b/w Break Down The Door!
The Special AKA
Written by Jerry Dammers
Produced by Elvis Costello
2 Tone CHS TT26
Released 17 April 1984
In the late 1970s and early 1980s, the English music scene was bubbling not only with the punk movement. In what was to become a complimentary sound as many punk artists matured, the revival of Jamaican ska - the precursor to rocksteady and reggae - swept the UK. Coventry native Jerry Dammers was a leading promoter of ska, both as a businessman as well as a musician. Forming the record label 2 Tone, Dammers' multi-racial group The Specials stormed the charts with such hits as "Ghost Town" and "A Message To You, Rudy." Label mates The (English) Beat, The Selecter and Madness also made a significant mark on the genre.
But by 1984, Dammers appeared to be a spent force. Three key members of The Specials left the band and formed Fun Boy Three. Personal issues were plaguing Dammers as well. Recalling a lot of idle time spent in the studio, struggling to finish a new album with replacement musicians, he recalled: "Part of it was my fault; I was working ideas out in the studio. Then there were a lot of other problems - drink, drugs, mental illness, across the board! I was very down after the Fun Boy Three left."
But Dammers had a tune in his head that he needed to get out. "Rock music was dead," Dammers recalled, "It was all electro-pop, hip hop, jazz or Latin. And also, Joe Hagen had this African club at Gossip's. I was inspired by the spirit and positivity of that African music. I was trying to get in a few Latin rhythms, but also township jazz." Lyrically, Dammers thought the song had to be on the scale of "Ghost Town," whose theme had been UK-wide unemployment, with not-too-subtle finger-pointing at the Thatcher government.
Then Dammers attended a 65th birthday party at Alexandra Palace for a man he - and the vast majority of others in the room - had never met: Nelson Mandela, the South African leader who had been languishing in a Robben Island, South Africa prison for 21 years. "I'd never heard of him, to be honest," Dammers said. "Various bands sang about him, particularly Julian Bahula. And that's where I got the idea to put this message into this tune I had hanging around."
For "Nelson Mandela," producer Elvis Costello brought in backing singers Afrodiziak and their opening a capella refrain makes the record memorable from the get-go. Then a lazy horn chart becomes a dance hall frenzy, and lead vocalist Stan Campbell takes the reins, educating the masses on the ANC leader that no one had heard from in almost a generation.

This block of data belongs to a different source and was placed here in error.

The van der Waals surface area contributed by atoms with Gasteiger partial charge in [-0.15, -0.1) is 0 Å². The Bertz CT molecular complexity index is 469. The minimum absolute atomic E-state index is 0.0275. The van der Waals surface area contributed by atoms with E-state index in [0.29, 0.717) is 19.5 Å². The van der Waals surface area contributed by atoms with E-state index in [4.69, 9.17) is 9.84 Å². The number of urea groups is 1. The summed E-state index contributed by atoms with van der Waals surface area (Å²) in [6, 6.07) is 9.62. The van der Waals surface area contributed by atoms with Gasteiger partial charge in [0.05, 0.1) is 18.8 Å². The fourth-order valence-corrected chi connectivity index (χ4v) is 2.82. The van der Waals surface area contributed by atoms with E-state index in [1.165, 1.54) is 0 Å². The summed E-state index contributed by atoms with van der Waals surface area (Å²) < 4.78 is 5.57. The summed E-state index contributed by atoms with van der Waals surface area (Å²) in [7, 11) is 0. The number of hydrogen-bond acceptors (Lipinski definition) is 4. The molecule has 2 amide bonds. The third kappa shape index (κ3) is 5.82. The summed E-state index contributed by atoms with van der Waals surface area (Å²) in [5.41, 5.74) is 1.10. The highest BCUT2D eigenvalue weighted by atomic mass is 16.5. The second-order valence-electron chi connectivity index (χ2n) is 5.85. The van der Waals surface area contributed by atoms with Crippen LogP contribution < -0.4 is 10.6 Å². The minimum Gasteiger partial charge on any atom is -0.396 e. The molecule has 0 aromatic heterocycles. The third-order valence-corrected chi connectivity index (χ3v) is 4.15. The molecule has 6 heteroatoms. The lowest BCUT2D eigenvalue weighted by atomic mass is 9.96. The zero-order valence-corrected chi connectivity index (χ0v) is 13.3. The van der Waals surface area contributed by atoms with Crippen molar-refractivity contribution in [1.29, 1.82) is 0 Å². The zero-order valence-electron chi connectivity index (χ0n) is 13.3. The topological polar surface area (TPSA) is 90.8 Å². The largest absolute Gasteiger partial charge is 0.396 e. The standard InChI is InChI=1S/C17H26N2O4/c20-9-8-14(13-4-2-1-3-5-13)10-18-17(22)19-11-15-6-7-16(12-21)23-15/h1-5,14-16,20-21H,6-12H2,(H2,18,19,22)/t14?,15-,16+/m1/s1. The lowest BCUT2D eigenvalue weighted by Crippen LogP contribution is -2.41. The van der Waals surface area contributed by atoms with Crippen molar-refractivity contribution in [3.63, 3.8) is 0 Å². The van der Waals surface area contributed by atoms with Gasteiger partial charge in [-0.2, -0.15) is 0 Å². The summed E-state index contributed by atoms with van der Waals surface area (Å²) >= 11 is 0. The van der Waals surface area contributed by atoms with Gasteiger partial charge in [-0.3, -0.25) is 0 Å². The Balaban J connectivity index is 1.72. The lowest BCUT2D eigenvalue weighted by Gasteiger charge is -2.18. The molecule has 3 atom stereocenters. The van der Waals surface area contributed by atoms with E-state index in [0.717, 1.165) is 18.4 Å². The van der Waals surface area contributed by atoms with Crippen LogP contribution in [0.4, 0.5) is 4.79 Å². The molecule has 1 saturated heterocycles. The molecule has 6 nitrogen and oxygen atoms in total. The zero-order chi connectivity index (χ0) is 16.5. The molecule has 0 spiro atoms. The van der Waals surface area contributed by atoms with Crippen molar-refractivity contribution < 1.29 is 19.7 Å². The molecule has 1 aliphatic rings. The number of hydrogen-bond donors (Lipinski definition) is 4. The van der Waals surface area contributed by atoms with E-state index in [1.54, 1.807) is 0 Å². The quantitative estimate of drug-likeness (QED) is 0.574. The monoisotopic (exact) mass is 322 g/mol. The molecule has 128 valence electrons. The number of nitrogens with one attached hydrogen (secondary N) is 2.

Dammers liked that he had crafted "a very simple melody, three notes - C, A and E. That meant the public could sing it." It went to #9 on the UK charts. The song, banned in South Africa, would nevertheless be heard in townships all over South Africa. And it was the centerpiece of the Mandela 70th birthday show, televised in June 1988 and viewed by 600 million people.
Twenty years ago today, Nelson Mandela was released from prison. After being awarded the Nobel Peace Prize in 1993, he went on to become the elected President of South Africa, serving from 1994 to 1999. Currently 91 years old, Mandela is one of the most recognizable figures in the world.
Artists United Against Apartheid
Written by Steven Van Zandt
Produced by Steven Van Zandt and Arthur Baker
EMI Manhattan Records
Released 7 December 1985
Meanwhile, in the United States, "Little" Steven Van Zandt left the gig of a lifetime - voluntarily - in 1984 when he split from Bruce Springsteen's E Street Band. He then turned to more overtly political causes, mainly aiming at Reagan-era foreign policy issues.
A fancy resort in South Africa called Sun City had become a vacation haven for the internationally rich and famous, with notable entertainers (including Queen, Elton John, Ray Charles and Rod Stewart) being paid huge sums of money to perform before them. In response, Van Zandt organized Artists United Against Apartheid, whose members pledged not to play in South Africa while the apartheid regime was still in power.
The resulting musical project included the Van Zandt penned "Sun City," a militant stomp aggressively produced with Arthur Baker and performed by 49 notable musicians. Enjoy the intro by the great Miles Davis and then see how many stars you can spot in the video: